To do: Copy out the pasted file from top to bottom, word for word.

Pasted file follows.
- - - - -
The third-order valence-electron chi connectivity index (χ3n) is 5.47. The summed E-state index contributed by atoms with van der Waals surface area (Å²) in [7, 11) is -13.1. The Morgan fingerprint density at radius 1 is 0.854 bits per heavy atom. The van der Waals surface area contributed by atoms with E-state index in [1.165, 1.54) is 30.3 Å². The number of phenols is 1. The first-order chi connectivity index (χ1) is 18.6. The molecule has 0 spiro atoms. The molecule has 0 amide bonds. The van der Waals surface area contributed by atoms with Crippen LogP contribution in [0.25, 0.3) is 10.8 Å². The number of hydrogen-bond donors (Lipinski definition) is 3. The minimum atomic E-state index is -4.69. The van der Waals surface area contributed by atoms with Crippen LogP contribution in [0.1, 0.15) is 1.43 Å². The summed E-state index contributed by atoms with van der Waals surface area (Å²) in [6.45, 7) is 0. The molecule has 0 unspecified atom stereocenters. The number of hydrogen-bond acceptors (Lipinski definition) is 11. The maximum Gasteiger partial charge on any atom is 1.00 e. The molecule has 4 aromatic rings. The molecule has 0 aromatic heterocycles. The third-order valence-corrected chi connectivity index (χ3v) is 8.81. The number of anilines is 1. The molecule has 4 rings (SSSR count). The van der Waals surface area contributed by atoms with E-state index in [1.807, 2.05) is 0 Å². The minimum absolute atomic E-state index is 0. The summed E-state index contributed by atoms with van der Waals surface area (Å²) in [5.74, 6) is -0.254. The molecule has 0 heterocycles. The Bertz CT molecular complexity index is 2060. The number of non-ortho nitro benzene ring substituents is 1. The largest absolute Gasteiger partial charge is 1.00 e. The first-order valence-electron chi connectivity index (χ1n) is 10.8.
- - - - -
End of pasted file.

The third-order valence-electron chi connectivity index (χ3n) is 5.47. The summed E-state index contributed by atoms with van der Waals surface area (Å²) in [7, 11) is -13.1. The Morgan fingerprint density at radius 1 is 0.854 bits per heavy atom. The van der Waals surface area contributed by atoms with E-state index in [1.165, 1.54) is 30.3 Å². The number of phenols is 1. The first-order chi connectivity index (χ1) is 18.6. The molecule has 0 spiro atoms. The molecule has 0 amide bonds. The van der Waals surface area contributed by atoms with Crippen LogP contribution in [0.25, 0.3) is 10.8 Å². The number of hydrogen-bond donors (Lipinski definition) is 3. The minimum atomic E-state index is -4.69. The van der Waals surface area contributed by atoms with Crippen LogP contribution in [0.1, 0.15) is 1.43 Å². The summed E-state index contributed by atoms with van der Waals surface area (Å²) in [6.45, 7) is 0. The molecule has 0 unspecified atom stereocenters. The number of hydrogen-bond acceptors (Lipinski definition) is 11. The maximum Gasteiger partial charge on any atom is 1.00 e. The molecule has 4 aromatic rings. The molecule has 0 aromatic heterocycles. The third-order valence-corrected chi connectivity index (χ3v) is 8.81. The number of anilines is 1. The molecule has 4 rings (SSSR count). The van der Waals surface area contributed by atoms with E-state index in [1.807, 2.05) is 0 Å². The minimum absolute atomic E-state index is 0. The summed E-state index contributed by atoms with van der Waals surface area (Å²) in [5.74, 6) is -0.254. The molecule has 0 heterocycles. The Bertz CT molecular complexity index is 2060. The number of non-ortho nitro benzene ring substituents is 1. The largest absolute Gasteiger partial charge is 1.00 e. The first-order valence-electron chi connectivity index (χ1n) is 10.8.